This blog is for everyone who uses words.

The ordinary-sized words are for everyone, but the big ones are especially for children.

Friday, 7 March 2014

Word To Use Today: dowsabel.

This poor word is almost universally neglected. 

Dowsabel...I suppose it does sound a bit down-trodden and dreary, but it means something lovely, because it means sweetheart. A female sweetheart, that is.

I say that dowsabel is almost universally neglected, because there is one place where dowsabel is still heard, and that's in Shakespeare's farce A Comedy of Errors.

What happens when you appear in a strange town and, unbeknownst to you, you have a long-lost twin in the place?

File:Comedy of Errors-Dromios.pdf
Photo: Smatprt

Well, nowadays you make a documentary (and with any luck a fortune with it). But back in Shakespeare's day you just ended up in trouble. Lots and lots of trouble
I mean, just think: what if your long-lost twin happens to be romantically entangled?

Poor old Dromio.

DROMIO OF SYRACUSE: ...Adriana! that is where...Dowsabel did claim me for her husband


Anyway, if it so happens that you're lucky enough not to have a long-lost twin around the place, then dowsabel can still be a jolly useful word. Men, a gentle murmer of you are my lovely dowsabel in an appropriate ear, and (if necessary) an explanation that it's from Shakespeare and means sweetheart, will melt all but the stoniest female heart (and if her heart's that stony I should clear out straight away, while you've got the chance).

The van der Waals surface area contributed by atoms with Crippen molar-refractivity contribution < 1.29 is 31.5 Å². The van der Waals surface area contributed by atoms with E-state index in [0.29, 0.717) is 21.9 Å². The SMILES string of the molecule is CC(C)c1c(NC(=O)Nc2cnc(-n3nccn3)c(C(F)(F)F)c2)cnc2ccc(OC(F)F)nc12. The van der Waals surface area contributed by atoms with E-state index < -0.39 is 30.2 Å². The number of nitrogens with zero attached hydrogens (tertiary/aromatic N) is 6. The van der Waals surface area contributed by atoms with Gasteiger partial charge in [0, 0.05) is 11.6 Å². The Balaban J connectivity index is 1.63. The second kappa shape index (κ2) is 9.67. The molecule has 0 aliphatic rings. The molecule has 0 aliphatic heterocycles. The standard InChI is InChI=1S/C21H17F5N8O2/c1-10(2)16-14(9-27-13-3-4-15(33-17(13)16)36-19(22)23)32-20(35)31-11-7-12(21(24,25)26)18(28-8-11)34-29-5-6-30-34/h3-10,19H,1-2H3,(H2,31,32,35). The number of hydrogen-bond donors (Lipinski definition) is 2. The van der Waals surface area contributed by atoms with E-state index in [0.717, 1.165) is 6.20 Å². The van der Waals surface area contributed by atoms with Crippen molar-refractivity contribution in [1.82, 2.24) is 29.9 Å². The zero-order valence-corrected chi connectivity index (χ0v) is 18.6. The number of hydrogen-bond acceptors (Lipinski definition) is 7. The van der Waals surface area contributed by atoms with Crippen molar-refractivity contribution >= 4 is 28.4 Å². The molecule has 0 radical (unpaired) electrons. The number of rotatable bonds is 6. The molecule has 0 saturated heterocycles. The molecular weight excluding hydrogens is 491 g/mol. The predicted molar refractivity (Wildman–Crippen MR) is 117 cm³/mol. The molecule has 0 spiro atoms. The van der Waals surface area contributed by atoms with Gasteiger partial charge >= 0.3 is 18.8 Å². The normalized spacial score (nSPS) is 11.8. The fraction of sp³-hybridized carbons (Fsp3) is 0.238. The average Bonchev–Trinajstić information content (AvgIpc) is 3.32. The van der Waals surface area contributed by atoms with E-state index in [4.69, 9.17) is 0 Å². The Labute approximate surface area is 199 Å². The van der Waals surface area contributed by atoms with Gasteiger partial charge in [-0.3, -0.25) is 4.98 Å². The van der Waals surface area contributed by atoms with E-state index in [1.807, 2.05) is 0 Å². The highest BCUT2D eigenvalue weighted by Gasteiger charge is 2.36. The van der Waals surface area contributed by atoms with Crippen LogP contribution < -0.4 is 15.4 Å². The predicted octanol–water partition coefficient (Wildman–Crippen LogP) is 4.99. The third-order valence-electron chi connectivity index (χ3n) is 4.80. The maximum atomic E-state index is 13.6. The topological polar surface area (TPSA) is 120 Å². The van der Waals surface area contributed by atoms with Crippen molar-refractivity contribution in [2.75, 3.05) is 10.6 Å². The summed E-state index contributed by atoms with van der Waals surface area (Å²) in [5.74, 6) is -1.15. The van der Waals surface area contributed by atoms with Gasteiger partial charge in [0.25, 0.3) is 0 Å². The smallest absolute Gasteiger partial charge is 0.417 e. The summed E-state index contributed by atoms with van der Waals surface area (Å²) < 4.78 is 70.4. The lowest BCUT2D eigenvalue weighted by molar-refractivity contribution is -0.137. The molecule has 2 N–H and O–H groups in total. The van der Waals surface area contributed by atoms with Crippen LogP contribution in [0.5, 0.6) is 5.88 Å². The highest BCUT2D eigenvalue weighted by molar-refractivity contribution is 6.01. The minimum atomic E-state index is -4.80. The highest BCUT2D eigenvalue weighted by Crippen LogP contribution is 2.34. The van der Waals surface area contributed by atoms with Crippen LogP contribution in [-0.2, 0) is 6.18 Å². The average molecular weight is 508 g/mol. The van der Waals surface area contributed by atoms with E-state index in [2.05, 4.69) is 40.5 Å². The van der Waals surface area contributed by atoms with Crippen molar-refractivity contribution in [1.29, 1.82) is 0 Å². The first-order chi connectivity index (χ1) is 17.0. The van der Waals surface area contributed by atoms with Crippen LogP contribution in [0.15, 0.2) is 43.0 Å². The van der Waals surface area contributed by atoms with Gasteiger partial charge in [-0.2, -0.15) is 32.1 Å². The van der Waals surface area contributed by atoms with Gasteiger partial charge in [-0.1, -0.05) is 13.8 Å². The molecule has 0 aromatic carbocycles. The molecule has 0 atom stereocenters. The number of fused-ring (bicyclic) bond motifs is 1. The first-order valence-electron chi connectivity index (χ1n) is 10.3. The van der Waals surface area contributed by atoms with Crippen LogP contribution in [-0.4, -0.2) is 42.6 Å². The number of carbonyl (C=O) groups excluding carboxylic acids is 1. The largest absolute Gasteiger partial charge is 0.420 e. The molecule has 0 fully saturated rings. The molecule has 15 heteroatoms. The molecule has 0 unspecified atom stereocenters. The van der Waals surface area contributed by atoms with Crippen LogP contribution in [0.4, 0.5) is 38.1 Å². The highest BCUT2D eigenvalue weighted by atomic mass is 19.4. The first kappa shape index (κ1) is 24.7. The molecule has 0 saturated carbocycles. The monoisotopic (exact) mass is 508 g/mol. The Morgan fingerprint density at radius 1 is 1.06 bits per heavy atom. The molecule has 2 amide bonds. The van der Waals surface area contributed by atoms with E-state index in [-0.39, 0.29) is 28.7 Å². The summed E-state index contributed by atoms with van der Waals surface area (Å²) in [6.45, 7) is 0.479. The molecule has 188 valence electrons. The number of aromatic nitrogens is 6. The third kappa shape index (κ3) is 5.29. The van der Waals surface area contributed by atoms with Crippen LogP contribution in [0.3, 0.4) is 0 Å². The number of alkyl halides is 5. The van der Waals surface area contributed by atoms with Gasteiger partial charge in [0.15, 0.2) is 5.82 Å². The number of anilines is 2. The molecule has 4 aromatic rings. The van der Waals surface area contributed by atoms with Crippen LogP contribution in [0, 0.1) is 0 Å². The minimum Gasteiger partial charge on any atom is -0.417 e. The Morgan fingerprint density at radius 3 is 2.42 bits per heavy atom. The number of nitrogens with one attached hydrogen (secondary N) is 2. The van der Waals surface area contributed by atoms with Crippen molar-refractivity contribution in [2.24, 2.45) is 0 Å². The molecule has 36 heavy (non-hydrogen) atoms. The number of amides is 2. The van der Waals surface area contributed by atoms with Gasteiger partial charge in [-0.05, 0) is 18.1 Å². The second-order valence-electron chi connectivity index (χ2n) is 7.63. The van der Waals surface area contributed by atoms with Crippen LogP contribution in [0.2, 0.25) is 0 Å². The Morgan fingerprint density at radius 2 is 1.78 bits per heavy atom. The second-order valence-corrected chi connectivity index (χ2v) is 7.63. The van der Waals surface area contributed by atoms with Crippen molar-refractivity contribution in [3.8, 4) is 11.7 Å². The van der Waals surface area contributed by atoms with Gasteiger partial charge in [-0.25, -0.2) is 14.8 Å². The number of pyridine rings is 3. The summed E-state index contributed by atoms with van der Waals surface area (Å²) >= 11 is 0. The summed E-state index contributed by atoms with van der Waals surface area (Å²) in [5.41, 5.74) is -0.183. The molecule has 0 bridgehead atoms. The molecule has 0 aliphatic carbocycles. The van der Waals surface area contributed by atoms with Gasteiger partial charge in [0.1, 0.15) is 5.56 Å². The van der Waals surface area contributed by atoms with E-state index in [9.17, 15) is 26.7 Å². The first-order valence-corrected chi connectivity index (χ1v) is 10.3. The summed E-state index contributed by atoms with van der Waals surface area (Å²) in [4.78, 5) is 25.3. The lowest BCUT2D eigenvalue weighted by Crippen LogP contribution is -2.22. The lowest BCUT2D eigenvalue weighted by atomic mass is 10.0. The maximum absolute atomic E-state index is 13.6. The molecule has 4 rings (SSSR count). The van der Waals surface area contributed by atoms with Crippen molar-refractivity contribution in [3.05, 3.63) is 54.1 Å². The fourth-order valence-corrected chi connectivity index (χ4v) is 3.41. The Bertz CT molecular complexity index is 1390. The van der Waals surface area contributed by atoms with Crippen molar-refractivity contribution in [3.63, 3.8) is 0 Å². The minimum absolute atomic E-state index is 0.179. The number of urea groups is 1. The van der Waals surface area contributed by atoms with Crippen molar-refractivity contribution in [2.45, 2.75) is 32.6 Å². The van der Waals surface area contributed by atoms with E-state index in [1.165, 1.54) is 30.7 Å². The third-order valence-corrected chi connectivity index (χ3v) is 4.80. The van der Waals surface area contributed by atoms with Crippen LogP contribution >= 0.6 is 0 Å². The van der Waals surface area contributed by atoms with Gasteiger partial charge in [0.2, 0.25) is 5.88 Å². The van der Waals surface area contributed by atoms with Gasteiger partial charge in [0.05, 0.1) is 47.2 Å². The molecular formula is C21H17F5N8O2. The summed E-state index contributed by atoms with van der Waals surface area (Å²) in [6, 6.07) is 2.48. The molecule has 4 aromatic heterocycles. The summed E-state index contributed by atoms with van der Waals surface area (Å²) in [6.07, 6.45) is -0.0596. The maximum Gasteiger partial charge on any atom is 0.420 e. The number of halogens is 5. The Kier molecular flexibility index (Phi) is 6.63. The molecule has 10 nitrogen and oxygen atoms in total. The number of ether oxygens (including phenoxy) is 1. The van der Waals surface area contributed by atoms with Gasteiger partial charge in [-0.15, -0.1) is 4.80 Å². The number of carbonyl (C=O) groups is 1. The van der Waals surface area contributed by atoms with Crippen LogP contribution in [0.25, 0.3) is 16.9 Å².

Children: surely any quotation from Shakespeare will prove good for a few Brownie points.

As for the, I suppose if you're lucky you might get a theatre trip out of the word, mightn't you. Or at least a snuggly evening in with chocolate and a DVD.

Good luck!

Word To Use Today: dowsabel. This word comes from the Latin girl's name Dulcibella, from dulcis sweet and bellus beautiful.



  1. I love this word, and the name Dulcibella.
    I think they could both do with reviving.

    1. Dulcibella? Perhaps you're right. Dulcie is an old-lady name as far as I'm concerned, but then several of those have come to life again - Ruby, Phoebe, etc - though sadly the linguistically finest, Ethel (with the same name as the oe ligature), has yet to awaken.